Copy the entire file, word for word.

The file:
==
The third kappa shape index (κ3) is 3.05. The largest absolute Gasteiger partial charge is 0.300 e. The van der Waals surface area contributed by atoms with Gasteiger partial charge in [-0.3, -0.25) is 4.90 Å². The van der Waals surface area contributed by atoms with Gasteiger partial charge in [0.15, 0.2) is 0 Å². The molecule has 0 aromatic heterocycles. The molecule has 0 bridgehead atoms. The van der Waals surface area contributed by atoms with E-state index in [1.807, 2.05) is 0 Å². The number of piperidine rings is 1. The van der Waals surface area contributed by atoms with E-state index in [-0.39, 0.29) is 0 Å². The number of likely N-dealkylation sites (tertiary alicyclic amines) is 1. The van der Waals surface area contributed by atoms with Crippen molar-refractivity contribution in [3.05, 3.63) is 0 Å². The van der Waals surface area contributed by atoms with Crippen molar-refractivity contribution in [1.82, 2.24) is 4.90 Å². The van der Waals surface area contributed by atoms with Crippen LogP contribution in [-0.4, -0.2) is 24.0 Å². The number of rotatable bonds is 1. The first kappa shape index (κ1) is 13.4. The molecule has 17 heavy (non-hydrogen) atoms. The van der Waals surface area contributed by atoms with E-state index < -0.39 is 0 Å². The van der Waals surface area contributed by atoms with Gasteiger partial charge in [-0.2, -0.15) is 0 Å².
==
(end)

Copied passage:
The third kappa shape index (κ3) is 3.05. The largest absolute Gasteiger partial charge is 0.300 e. The van der Waals surface area contributed by atoms with Gasteiger partial charge in [-0.3, -0.25) is 4.90 Å². The van der Waals surface area contributed by atoms with Gasteiger partial charge in [0.15, 0.2) is 0 Å². The molecule has 0 aromatic heterocycles. The molecule has 0 bridgehead atoms. The van der Waals surface area contributed by atoms with E-state index in [1.807, 2.05) is 0 Å². The number of piperidine rings is 1. The van der Waals surface area contributed by atoms with E-state index in [-0.39, 0.29) is 0 Å². The number of likely N-dealkylation sites (tertiary alicyclic amines) is 1. The van der Waals surface area contributed by atoms with Crippen molar-refractivity contribution in [3.05, 3.63) is 0 Å². The van der Waals surface area contributed by atoms with Crippen molar-refractivity contribution in [1.82, 2.24) is 4.90 Å². The van der Waals surface area contributed by atoms with Crippen LogP contribution in [-0.4, -0.2) is 24.0 Å². The number of rotatable bonds is 1. The first kappa shape index (κ1) is 13.4. The molecule has 17 heavy (non-hydrogen) atoms. The van der Waals surface area contributed by atoms with E-state index < -0.39 is 0 Å². The van der Waals surface area contributed by atoms with Gasteiger partial charge in [-0.2, -0.15) is 0 Å².